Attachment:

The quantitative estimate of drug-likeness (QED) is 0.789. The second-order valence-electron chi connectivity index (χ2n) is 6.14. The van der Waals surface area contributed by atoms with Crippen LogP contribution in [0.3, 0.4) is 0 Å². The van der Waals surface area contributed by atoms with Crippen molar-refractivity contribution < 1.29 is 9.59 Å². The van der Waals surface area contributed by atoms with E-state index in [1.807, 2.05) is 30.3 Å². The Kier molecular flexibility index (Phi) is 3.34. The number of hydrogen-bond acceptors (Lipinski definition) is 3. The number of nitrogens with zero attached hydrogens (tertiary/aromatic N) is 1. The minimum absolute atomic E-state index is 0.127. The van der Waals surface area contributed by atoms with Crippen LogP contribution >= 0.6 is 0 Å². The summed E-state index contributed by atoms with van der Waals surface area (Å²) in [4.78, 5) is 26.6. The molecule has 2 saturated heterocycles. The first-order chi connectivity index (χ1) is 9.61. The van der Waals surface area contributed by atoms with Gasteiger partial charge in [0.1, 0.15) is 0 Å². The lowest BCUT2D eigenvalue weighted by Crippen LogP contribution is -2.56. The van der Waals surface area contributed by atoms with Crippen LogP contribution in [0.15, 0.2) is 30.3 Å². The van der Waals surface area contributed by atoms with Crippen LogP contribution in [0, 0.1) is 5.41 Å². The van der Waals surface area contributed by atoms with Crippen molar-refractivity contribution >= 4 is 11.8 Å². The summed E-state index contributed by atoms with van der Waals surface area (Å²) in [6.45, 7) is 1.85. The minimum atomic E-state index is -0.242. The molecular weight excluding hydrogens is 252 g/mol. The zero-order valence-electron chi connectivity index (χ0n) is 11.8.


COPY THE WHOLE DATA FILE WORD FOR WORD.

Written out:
The quantitative estimate of drug-likeness (QED) is 0.789. The second-order valence-electron chi connectivity index (χ2n) is 6.14. The van der Waals surface area contributed by atoms with Crippen LogP contribution in [0.3, 0.4) is 0 Å². The van der Waals surface area contributed by atoms with Crippen molar-refractivity contribution < 1.29 is 9.59 Å². The van der Waals surface area contributed by atoms with E-state index in [1.807, 2.05) is 30.3 Å². The Kier molecular flexibility index (Phi) is 3.34. The number of hydrogen-bond acceptors (Lipinski definition) is 3. The number of nitrogens with zero attached hydrogens (tertiary/aromatic N) is 1. The minimum absolute atomic E-state index is 0.127. The van der Waals surface area contributed by atoms with Crippen LogP contribution >= 0.6 is 0 Å². The summed E-state index contributed by atoms with van der Waals surface area (Å²) in [4.78, 5) is 26.6. The molecule has 2 saturated heterocycles. The first-order chi connectivity index (χ1) is 9.61. The van der Waals surface area contributed by atoms with Gasteiger partial charge in [0.1, 0.15) is 0 Å². The lowest BCUT2D eigenvalue weighted by Crippen LogP contribution is -2.56. The van der Waals surface area contributed by atoms with Crippen LogP contribution in [0.15, 0.2) is 30.3 Å². The van der Waals surface area contributed by atoms with Crippen LogP contribution in [0, 0.1) is 5.41 Å². The van der Waals surface area contributed by atoms with Crippen molar-refractivity contribution >= 4 is 11.8 Å². The summed E-state index contributed by atoms with van der Waals surface area (Å²) in [6.45, 7) is 1.85. The minimum atomic E-state index is -0.242. The molecular weight excluding hydrogens is 252 g/mol. The zero-order valence-electron chi connectivity index (χ0n) is 11.8.